ANNAPOLIS – Not even Maryland’s most rural areas will be safe from urban sprawl if a 4,300-unit housing development is approved in Allegany County, opponents told the Maryland Court of Appeals on Thursday.
The 51 Allegany County residents are suing to block development of Terrapin Run, saying the 935-acre project would violate the county’s comprehensive plan. The Maryland Department of Planning has sided with opponents.
But developer Michael Carnock said planning decisions should remain with the local government. The Allegany County Planning Board gave its approval for Terrapin Run in June 2005.
“Allegany County is a county that has lost people. It is a county that needs people,” said Allegany County Commissioner James Stakem.
Terrapin Run would bring people to the county: The development along Route 40 calls for 4,300 single- and multi-family housing units, a community center, equestrian center and retail area.
But critics note that the county’s comprehensive plan calls for construction in already-populated areas like Frostburg or Cumberland, not out in the country. The Terrapin Run site is 25 miles from Cumberland and 45 miles away from Hagerstown.
“How do you reconcile that with a plan that, instead of directing growth to a population center, directs it away from a population center?” said William Wantz, attorney for the opponents, at Thursday’s hearing.
Every Maryland county has a comprehensive plan that guides development in the county, and zoning boards are supposed to consider the plan when they review plans to build.
Since 1992, the state has required that every comprehensive plan direct new construction to sites near existing population centers.
Allegany County’s plan says that “communities should look to existing communities as a focus of development activity.”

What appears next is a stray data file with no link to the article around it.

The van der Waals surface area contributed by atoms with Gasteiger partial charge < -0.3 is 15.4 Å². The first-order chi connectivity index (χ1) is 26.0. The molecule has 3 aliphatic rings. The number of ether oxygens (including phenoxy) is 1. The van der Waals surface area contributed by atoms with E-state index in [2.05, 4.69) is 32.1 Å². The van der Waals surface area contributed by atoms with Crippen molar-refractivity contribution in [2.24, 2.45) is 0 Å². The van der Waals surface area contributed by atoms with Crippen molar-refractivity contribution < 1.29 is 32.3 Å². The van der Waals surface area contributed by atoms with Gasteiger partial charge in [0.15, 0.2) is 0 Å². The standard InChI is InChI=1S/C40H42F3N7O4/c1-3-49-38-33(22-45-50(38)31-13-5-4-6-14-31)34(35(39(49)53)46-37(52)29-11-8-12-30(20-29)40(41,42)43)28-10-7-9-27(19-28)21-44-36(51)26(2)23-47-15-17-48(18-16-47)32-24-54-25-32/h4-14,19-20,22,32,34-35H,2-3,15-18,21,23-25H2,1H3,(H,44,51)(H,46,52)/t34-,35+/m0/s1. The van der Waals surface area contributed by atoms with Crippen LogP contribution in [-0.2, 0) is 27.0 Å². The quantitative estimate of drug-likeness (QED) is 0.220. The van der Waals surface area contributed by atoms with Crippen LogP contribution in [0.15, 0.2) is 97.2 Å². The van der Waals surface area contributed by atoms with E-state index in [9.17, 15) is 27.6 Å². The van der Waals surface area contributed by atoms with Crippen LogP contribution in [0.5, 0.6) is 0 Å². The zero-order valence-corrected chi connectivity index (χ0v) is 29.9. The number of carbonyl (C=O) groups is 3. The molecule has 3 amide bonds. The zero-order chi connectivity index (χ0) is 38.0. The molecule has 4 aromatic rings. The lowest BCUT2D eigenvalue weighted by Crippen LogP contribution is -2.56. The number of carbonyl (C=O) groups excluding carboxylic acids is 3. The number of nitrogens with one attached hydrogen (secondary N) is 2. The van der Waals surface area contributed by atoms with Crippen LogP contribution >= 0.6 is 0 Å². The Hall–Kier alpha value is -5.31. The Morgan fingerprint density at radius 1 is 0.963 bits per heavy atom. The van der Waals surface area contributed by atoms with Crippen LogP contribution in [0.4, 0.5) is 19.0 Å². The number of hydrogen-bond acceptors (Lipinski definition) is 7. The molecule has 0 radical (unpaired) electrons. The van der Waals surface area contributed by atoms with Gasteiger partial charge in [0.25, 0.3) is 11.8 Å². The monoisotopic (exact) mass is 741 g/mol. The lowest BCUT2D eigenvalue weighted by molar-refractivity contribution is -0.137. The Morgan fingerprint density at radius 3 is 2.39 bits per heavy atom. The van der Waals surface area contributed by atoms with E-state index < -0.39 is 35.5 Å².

It also calls for restricting growth in “sensitive areas,” like hills, sites with endangered species, streams and floodplains.
But are these requirements, or just guidelines? Robert Paye, attorney for the developer, argued that Terrapin Run would be “in harmony with” the goal of protecting sensitive areas, even if it is not consistent with them.
“Will we destroy the mountainous character of Allegany County? Absolutely not,” Paye said.
He said the county planning board’s own studies concluded that the development would have little negative impact on the environment.
Paye said after the hearing that it is inappropriate for the state to tell counties how to build.
“It should be the local boards’ decisions. They know the land and the population,” Paye said. “It shouldn’t be a one-size-fits-all directive from Annapolis.”
But the Maryland Department of Planning agrees with the opponents, saying that letting this developer diverge from Allegany County’s comprehensive plan would weaken plans in other counties.
“The plan should be more than just a flag that you wave on the fourth of July. It should be out there waving every day, guiding your principles,” said Shelley Wasserman, assistant attorney general and counsel to department.
Wasserman, who was not a party to Thursday’s court arguments, said the issue amounts to seeing that a county enforce its own laws.
“The county enacted an excellent plan,” she said. “The point . . . was to get them to implement the law that they enacted.”
She said that the county might want to consider other kinds of development than housing complexes for that site.
“It might be expanded recreational uses, like hunting and tourism. And if it were, then protecting those rural resources would make that development more possible,” she said.
But Stakem said that is a decision that is best left to Allegany County.
“One shoe does not fit every foot,” he said.
Paye said he expects it will be four to six weeks before the Court of Appeals renders a decision in the case.
-30- CNS 11-29-07